Drowning out the sound of your own eating by listening to music or watching TV could mean that you eat more than you intend, says a new study published in the journal Food Quality and Preference.
Though the sounds of cooking – like sizzling bacon or popping corn – may make your mouth water, researchers have found that the chewing, chomping and crunching sounds of eating are more likely to put you off.
Research is growing about factors that lead people to choose particular types and quantities of food, and previous studies have counted taste, texture, meal size and food selection among the sensory cues that affect satiety, or feeling satisfied with food.
Saltiness, sweetness, chewiness, thickness and creaminess can all form expectations of satiety based on taste and texture.
One aim of food research in recent years has been to maintain the taste and texture while limiting the energy levels delivered, leading to the familiar low-fat and low-sugar varieties of a range of foods.
But the auditory properties have been called “the forgotten flavor sense.”
Forgotten but still important. After all, what is a carrot if it is not crisp, or soda with no fizz?
Of 140 food and nutrition experts surveyed in a 2015 study, 27% considered the sound of food either “essential” or “important.”
In three separate experiments, researchers from Brigham Young University (BYU) and Colorado State University (CSU) looked at the effect of “food sound salience.”
One experiment showed that even prompting people to think of the sounds of eating, for example through advertisements, can decrease consumption.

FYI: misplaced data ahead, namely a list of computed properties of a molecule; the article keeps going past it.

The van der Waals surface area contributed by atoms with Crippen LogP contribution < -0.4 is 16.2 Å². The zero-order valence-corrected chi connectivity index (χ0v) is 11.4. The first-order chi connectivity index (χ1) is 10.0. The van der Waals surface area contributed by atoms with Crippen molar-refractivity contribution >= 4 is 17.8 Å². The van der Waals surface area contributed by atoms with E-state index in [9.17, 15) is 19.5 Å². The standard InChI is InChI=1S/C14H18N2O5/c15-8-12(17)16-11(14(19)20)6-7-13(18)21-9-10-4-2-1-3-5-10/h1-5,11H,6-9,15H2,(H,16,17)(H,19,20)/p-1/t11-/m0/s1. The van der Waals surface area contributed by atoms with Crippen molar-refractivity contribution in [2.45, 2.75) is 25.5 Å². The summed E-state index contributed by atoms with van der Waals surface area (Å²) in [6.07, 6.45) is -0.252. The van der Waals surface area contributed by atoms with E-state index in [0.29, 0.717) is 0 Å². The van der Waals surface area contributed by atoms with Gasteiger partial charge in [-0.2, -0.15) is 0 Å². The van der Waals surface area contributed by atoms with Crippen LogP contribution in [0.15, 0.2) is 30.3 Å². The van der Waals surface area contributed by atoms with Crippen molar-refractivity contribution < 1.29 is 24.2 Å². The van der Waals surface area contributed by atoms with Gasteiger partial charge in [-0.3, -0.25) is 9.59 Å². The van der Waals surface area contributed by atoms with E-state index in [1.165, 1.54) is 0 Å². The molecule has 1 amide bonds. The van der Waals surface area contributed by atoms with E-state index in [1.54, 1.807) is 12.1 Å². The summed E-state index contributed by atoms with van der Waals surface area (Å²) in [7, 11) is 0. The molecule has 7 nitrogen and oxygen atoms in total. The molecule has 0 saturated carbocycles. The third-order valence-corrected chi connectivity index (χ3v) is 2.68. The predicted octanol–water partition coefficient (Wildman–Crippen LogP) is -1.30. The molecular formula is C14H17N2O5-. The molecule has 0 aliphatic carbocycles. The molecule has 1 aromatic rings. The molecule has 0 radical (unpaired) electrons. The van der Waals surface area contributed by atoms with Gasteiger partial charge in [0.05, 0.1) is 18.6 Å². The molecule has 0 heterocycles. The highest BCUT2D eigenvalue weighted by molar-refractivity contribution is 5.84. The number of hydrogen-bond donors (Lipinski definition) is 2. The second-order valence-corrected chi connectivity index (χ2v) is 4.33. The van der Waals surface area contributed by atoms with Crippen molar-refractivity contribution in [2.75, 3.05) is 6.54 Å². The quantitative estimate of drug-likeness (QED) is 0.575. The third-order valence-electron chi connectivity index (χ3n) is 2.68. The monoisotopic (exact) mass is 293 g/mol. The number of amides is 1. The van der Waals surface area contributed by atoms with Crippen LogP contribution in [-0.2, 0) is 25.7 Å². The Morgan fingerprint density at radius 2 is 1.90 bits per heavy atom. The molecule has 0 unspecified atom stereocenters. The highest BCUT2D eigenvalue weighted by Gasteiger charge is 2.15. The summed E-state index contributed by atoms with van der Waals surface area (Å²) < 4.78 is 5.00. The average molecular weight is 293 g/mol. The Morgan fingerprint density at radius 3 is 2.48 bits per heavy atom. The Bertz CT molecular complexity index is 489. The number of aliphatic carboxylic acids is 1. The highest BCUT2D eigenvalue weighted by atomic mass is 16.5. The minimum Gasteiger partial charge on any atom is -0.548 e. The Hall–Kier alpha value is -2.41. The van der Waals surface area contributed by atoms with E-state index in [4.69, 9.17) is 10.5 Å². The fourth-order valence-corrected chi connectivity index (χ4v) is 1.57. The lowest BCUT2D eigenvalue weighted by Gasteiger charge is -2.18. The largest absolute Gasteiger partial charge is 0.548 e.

In one study, participants consumed snacks while wearing headphones that played noise at different volumes.
Results showed that louder noise masked the sound of chewing, causing participants to eat more. Those in the group with the loudest sounds ate four pretzels, while the “quiet” group ate 2.75 pretzels.
In other words, the more conscious a person is of the sound their food makes while they are eating, the less they are likely to eat.
The authors call this the “Crunch Effect.”
Study coauthor Gina Mohr, an assistant professor of marketing at CSU, says that the sound of food is “an important sensory cue in the eating experience,” but that consumers and researchers largely overlook its effect.
Ryan Elder, assistant professor of marketing at BYU’s Marriott School of Management, says:
“Sound is typically labeled as the forgotten food sense. But if people are more focused on the sound the food makes, it could reduce consumption.”
He explains that masking the sound of consumption, for example by watching TV during mealtimes, removes one of the senses related to food.
This, he says, may lead to higher food consumption. While one less pretzel does not seem like a big deal, the amount can add up over time.
The authors urge people to be mindful not only of how food tastes and looks, but also of how it sounds.
Medical News Today published research last year suggesting that authorities regulate portion size to curb obesity.